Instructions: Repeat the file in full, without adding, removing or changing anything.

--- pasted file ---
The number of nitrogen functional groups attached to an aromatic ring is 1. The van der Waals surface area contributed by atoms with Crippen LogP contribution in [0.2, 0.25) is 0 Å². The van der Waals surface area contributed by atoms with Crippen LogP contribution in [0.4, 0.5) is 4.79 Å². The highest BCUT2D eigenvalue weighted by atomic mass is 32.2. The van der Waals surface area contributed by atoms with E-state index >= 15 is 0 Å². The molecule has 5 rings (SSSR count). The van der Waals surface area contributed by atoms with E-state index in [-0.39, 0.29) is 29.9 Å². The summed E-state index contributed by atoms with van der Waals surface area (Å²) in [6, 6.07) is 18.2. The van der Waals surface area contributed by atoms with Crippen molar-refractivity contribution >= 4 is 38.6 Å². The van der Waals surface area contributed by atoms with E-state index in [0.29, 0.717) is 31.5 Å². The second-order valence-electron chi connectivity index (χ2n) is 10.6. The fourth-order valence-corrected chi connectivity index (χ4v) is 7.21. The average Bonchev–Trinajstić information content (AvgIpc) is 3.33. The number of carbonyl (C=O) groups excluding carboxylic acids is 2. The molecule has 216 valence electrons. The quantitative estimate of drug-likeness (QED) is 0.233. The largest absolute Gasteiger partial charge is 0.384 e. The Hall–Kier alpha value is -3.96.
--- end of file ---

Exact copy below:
The number of nitrogen functional groups attached to an aromatic ring is 1. The van der Waals surface area contributed by atoms with Crippen LogP contribution in [0.2, 0.25) is 0 Å². The van der Waals surface area contributed by atoms with Crippen LogP contribution in [0.4, 0.5) is 4.79 Å². The highest BCUT2D eigenvalue weighted by atomic mass is 32.2. The van der Waals surface area contributed by atoms with E-state index >= 15 is 0 Å². The molecule has 5 rings (SSSR count). The van der Waals surface area contributed by atoms with E-state index in [-0.39, 0.29) is 29.9 Å². The summed E-state index contributed by atoms with van der Waals surface area (Å²) in [6, 6.07) is 18.2. The van der Waals surface area contributed by atoms with Crippen molar-refractivity contribution >= 4 is 38.6 Å². The van der Waals surface area contributed by atoms with E-state index in [0.29, 0.717) is 31.5 Å². The second-order valence-electron chi connectivity index (χ2n) is 10.6. The fourth-order valence-corrected chi connectivity index (χ4v) is 7.21. The average Bonchev–Trinajstić information content (AvgIpc) is 3.33. The number of carbonyl (C=O) groups excluding carboxylic acids is 2. The molecule has 216 valence electrons. The quantitative estimate of drug-likeness (QED) is 0.233. The largest absolute Gasteiger partial charge is 0.384 e. The Hall–Kier alpha value is -3.96.